Keen’s description of the Internet’s effect on culture is more incisive. Again, he offers little that’s truly new on this front; however, the examples he cites are truly alarming. It’s difficult not to agree with his heartfelt rage at the prevalence of digital piracy. By one estimate, “in January 2013 alone…432 million unique Web users actively searched for content that infringes copyright.” Meanwhile, global sales of music had declined, he notes, from US$38 billion in the late 1990s to a little over $16 billion by the end of the 2000s. Are streaming sites like Spotify and Pandora the solution for artists seeking to make a living from their craft? Not according to Keen, who points out that after one of songwriter Ellen Shipley’s hit songs was streamed more than 3 million times on Pandora, she received a royalty check for $39.61.

It’s difficult not to agree with his heartfelt rage at the prevalence of digital piracy.

The Internet Is Not the Answer is full of similar gory details of how the Internet’s massive consumer surplus can also create artistic and economic deficits. And they make good reading, especially, of course, if you already agree with Keen. Yet Keen is often at his best when he reverts to actual reporting. The book begins with a description of the Battery, a recently established private club in San Francisco whose founders claim to be trying to re-create a “village pub” with a diverse clientele of regulars, but who have actually done little more than replicate the growing gap between the rich and poor in the city as a whole.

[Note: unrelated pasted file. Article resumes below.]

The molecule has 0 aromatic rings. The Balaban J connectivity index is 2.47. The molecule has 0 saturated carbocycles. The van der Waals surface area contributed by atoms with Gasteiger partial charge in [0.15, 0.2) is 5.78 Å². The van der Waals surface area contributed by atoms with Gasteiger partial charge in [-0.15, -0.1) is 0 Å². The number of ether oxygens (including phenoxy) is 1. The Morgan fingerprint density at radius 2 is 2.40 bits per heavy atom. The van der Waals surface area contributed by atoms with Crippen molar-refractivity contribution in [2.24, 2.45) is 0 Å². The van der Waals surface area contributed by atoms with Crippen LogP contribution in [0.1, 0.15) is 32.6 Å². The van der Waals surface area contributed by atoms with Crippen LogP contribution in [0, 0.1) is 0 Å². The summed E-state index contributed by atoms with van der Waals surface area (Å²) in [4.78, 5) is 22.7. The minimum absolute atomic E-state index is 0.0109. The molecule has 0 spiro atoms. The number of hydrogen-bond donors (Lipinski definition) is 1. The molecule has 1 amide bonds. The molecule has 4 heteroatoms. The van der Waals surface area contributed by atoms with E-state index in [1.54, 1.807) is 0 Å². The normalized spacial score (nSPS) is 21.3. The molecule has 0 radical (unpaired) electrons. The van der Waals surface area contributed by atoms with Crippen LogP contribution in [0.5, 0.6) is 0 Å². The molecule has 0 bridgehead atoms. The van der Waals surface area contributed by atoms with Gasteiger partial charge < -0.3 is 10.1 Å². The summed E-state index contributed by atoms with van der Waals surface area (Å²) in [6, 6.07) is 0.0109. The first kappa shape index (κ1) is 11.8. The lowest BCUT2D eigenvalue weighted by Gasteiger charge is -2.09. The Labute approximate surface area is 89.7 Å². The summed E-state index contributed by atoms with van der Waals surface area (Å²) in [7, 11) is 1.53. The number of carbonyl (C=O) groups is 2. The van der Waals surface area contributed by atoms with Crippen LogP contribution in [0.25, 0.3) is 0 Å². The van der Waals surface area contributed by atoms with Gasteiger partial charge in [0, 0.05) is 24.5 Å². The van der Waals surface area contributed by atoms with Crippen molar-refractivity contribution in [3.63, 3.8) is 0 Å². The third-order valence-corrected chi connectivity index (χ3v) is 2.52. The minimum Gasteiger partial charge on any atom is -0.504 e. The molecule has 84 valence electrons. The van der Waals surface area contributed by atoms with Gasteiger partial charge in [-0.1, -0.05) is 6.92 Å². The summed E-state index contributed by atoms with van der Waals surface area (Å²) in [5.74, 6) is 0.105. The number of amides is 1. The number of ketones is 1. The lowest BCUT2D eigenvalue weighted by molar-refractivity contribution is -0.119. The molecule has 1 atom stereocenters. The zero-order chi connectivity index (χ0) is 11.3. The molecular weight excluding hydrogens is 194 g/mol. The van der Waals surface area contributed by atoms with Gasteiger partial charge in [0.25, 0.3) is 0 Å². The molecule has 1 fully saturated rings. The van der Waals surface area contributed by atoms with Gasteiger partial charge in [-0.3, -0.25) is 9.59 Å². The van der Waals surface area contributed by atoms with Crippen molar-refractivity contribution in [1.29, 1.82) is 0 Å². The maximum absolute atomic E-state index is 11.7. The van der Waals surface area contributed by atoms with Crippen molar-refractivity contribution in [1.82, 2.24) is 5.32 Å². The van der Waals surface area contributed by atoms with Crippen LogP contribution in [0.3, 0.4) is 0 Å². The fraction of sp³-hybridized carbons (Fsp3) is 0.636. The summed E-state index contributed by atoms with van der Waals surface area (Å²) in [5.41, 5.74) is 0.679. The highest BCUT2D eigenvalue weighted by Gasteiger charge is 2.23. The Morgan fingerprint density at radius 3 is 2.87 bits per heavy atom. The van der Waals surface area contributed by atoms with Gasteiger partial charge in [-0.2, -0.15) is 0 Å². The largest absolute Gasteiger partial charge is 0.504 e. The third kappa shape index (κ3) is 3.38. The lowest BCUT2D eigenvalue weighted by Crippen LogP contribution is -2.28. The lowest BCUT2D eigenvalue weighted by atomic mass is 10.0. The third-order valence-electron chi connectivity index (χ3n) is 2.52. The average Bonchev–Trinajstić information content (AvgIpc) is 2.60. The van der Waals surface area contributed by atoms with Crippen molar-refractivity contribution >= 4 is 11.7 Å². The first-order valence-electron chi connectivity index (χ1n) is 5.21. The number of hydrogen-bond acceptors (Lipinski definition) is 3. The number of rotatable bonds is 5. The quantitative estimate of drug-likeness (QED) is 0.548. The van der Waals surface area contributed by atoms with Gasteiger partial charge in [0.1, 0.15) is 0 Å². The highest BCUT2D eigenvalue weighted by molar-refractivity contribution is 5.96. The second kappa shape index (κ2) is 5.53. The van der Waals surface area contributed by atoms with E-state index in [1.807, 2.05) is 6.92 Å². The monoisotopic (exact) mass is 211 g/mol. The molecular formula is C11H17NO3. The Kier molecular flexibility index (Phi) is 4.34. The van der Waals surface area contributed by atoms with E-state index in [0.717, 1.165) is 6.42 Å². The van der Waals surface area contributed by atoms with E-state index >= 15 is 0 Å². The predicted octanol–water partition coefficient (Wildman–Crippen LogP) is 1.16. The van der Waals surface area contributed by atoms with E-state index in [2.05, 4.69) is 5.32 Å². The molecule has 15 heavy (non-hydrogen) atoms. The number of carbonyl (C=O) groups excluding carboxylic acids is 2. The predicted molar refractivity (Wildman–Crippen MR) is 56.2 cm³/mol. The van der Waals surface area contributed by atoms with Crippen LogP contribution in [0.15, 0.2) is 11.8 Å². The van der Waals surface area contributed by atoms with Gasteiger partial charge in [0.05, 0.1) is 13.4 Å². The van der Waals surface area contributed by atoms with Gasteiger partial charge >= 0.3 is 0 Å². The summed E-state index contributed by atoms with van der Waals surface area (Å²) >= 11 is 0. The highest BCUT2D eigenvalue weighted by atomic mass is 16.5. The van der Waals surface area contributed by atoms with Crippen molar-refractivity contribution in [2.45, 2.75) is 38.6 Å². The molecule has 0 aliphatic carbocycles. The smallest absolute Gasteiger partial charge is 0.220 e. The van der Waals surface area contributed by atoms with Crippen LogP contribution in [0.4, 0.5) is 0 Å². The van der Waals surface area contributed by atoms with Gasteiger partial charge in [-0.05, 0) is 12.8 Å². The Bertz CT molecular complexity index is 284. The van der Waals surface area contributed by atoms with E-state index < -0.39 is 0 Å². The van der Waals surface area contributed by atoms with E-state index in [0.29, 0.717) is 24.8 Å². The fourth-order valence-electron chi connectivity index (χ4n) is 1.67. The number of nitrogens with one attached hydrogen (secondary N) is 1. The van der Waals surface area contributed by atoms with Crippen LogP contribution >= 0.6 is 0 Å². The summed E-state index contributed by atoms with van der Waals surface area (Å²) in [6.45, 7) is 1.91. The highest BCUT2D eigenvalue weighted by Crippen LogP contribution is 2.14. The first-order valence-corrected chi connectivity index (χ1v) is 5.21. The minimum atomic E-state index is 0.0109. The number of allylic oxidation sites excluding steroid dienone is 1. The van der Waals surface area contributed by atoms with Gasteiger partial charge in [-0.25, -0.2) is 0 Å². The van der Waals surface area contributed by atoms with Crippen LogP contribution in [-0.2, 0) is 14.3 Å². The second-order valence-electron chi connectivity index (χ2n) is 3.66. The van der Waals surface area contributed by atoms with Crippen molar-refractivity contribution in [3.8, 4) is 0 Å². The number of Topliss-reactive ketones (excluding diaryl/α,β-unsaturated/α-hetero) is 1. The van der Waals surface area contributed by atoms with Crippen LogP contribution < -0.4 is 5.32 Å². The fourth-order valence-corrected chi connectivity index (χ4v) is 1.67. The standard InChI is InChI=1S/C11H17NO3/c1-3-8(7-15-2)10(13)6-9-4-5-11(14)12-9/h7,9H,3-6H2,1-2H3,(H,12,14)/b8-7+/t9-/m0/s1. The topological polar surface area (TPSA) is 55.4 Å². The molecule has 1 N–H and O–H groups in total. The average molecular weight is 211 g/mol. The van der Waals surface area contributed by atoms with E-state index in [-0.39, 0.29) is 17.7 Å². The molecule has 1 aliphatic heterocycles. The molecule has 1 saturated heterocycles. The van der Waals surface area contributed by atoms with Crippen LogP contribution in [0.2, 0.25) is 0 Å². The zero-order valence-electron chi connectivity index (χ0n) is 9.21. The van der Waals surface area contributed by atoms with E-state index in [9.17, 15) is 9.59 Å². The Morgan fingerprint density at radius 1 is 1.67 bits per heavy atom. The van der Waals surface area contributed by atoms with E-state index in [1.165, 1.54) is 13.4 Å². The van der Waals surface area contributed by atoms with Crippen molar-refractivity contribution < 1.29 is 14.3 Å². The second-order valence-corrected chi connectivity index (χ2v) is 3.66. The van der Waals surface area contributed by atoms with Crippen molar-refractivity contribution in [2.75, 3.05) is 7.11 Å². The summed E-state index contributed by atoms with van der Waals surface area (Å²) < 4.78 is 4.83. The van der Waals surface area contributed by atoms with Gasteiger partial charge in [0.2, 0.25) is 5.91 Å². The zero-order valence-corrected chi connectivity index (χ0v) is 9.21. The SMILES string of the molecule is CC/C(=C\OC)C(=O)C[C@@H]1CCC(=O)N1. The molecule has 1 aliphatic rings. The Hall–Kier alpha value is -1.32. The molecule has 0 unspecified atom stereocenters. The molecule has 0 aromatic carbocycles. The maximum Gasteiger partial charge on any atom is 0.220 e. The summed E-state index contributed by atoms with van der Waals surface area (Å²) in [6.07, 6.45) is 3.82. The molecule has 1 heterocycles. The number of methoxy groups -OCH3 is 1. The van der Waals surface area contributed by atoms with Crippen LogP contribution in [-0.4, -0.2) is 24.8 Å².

Keen also takes a memorable trip to Rochester, N.Y., where he describes vividly how the collapse of industrial-era stalwart Kodak has ravaged the city. He notes that Kodak, which once minted massive profits manufacturing, processing, and printing film, laid off 47,000 workers in 2013, the same year Instagram sold itself to Facebook for $1 billion. At the time, the photo-sharing company had just 13 full-time employees. Keen is fully aware of the irony implicit in seeing Kodak, which single-handedly brought photography within reach of the masses, being disintermediated by Instagram, which is filling the same role for free. In his view, however, the billions of dollars in value created for consumers by Instagram, as well as Skype, WhatsApp, and similar new technologies, do not compensate for what’s lost in the process.